Warm-up techniques are mainly used to increase body temperature and are classified into 3 main categories: Passive, General, and Specific.
- Passive warm-up: increase in temperature by external means. This can be done with gels, packs, heating pads, saunas, etc.
- General warm-up: increase in temperature by nonspecific body movements. Swinging of your arms, bringing knees to your chest, jumping jacks, etc.
- Specific warm-up: increase in temperature using similar body parts that will be used in the subsequent, more strenuous movements.
Out of these three, the best appears to be the specific warm-up because this method provides a rehearsal for the activity or event. This is why a few light sets of the exercise should be performed prior to each activity. Weight lifters have been utilizing this method for years. Throw in a few warm up sets of the lift you are doing prior to the exercise. One problem that leads to injuries with this is when lifters believe that doing a few warm ups of a specific body part will be all they need for the entire routine.
I suggest doing two warm up lifts at each of the stations at the start of the body part you are working. If you are doing three chest exercises (Decline, Flat and Incline) you would only need two or three warm up lifts at the decline and one on the incline. Yes you are still utilizing the Pectoralis muscle, but the light set you do in that instance is not to warm up the muscle but to get the feeling of the lift to utilize the correct biomechanics for that lift.
There are three basic categories of stretching activities: Ballistic, Static and PNF.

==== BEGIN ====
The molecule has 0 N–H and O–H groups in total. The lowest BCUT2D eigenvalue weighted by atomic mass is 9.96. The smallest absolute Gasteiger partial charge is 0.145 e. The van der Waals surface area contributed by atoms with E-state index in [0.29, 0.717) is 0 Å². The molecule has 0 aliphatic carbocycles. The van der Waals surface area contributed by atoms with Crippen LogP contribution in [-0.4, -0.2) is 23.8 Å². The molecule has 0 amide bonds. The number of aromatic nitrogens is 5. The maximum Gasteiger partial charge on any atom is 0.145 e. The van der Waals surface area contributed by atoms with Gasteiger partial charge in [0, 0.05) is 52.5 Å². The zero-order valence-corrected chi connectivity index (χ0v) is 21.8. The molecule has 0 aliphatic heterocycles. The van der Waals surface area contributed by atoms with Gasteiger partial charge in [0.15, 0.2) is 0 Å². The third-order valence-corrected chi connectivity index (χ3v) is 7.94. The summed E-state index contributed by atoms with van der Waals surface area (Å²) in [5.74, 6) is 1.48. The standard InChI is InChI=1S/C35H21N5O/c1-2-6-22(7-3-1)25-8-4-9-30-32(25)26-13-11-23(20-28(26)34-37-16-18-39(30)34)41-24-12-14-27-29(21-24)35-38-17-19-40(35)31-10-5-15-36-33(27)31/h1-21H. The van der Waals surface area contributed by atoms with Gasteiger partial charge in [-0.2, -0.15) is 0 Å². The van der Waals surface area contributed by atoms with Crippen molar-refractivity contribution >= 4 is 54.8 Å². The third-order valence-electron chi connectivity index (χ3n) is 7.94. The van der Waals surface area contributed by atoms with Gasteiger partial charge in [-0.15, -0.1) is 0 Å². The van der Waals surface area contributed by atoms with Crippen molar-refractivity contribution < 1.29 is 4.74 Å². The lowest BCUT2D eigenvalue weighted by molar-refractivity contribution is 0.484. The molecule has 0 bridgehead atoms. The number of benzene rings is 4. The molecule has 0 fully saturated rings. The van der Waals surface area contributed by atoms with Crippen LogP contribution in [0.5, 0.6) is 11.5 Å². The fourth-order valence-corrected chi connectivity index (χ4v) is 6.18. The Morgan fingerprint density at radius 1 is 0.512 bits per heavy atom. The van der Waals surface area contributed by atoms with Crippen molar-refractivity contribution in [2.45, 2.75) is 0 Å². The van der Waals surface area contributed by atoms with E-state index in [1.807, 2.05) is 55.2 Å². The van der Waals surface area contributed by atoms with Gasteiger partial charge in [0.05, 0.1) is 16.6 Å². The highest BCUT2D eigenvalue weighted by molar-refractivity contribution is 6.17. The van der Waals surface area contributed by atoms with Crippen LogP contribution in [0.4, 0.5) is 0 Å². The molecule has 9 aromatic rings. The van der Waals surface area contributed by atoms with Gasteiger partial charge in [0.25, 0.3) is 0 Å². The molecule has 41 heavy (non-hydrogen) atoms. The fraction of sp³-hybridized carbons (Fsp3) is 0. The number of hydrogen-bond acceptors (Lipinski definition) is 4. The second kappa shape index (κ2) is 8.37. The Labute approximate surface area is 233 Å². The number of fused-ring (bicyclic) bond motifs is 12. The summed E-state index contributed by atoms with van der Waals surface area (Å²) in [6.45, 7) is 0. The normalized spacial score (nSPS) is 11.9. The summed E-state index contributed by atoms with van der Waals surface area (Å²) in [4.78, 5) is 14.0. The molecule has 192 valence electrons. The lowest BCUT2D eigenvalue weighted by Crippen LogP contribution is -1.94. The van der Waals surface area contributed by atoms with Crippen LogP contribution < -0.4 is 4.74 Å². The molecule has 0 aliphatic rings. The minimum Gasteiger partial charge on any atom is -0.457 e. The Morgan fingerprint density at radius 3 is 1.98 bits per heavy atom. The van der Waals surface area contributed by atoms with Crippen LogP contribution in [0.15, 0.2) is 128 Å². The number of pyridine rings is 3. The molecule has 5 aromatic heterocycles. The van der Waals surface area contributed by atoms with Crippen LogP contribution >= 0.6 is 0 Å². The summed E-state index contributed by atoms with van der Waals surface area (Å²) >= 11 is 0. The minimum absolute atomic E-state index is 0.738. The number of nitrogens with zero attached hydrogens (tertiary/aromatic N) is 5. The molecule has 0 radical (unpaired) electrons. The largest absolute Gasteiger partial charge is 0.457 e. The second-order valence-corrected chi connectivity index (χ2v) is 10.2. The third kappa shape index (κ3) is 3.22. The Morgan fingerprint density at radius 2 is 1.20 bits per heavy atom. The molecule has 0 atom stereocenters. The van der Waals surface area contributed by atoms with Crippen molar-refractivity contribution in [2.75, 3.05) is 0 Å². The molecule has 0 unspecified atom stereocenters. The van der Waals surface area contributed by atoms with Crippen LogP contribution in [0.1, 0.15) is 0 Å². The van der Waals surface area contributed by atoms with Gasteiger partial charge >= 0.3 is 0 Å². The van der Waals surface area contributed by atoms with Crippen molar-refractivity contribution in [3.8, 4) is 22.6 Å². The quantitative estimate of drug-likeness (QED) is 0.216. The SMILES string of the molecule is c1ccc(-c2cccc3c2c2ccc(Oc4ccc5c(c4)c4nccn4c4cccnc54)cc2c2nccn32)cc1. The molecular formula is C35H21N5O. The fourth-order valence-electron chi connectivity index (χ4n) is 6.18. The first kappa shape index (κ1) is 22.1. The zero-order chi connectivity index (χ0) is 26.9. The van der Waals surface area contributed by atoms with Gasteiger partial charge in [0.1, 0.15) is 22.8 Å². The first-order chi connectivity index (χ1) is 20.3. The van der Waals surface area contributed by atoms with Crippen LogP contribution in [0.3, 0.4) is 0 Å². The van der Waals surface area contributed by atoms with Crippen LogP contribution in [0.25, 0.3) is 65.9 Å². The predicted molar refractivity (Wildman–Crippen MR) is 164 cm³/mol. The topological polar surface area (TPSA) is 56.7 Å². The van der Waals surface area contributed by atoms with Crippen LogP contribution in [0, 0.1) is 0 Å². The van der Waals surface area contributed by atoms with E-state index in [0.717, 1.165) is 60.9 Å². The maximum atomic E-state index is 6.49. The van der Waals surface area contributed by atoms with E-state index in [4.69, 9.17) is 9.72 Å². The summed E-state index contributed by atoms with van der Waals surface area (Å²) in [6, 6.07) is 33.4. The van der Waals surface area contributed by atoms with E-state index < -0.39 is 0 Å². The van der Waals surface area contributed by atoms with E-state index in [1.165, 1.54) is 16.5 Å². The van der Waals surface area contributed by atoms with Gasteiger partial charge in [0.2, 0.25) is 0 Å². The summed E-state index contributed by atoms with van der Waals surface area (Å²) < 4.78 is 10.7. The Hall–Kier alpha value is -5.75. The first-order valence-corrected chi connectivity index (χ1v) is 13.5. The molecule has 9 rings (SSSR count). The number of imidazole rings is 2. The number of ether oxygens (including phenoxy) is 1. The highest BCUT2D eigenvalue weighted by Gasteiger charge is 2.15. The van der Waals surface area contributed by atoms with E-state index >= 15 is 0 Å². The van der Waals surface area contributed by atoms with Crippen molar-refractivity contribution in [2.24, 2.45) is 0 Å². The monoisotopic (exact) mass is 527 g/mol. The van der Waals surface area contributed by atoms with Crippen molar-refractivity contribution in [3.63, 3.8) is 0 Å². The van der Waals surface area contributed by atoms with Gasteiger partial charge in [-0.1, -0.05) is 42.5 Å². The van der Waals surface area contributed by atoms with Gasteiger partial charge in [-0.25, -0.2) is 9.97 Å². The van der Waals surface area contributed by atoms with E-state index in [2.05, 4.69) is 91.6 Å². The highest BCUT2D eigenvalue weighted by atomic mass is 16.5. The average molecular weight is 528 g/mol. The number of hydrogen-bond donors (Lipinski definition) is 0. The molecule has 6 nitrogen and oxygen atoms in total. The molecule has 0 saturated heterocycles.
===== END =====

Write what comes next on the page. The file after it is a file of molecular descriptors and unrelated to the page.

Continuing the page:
- Ballistic: makes use of repetitive bouncing movements. I would advise to stay away from this type of stretching because it may tighten up repeatedly and could overload the muscle.
- Static: stretches the muscle to the point of slight discomfort and is held for an extended period of time.
- Proprioceptive Neuromuscular Facilitation (PNF): uses alternating contractions and stretching of the muscles.
There are other stretches out there, but I wanted to list a few of the main ones. There are also Dynamic, Active, Passive, and Isometric stretches as well. Depending on your training level you might use different ones interchangeably. Remember that as we age, what has worked for us in the past may or may not work for us in the future. Always reassess your stretching routine pre and post workouts to see if it meets your recovery needs.
I use PNF stretches daily on my patients with excellent results. I believe that you need to incorporate some static and ballistic type stretches into your routine from time to time. This will make sure your muscles don't hit a plateau and you start to burn out. I am still researching as to which of the three is the most beneficial.
So what is the conclusion and what should you do?
The basic scientific literature suggests that stretching before exercise does not reduce the risk of injury and doesn't help with flexibility. When stretching did offer some benefit of risk prevention it was accompanied with a warm-up routine.
In my opinion, the pre-exercise warm-up is far more important than the stretching routine, and it doesn't really matter where you place your stretching if your goal is to increase flexibility (except for the hip which favors post-exercise).
Now, get up and go workout!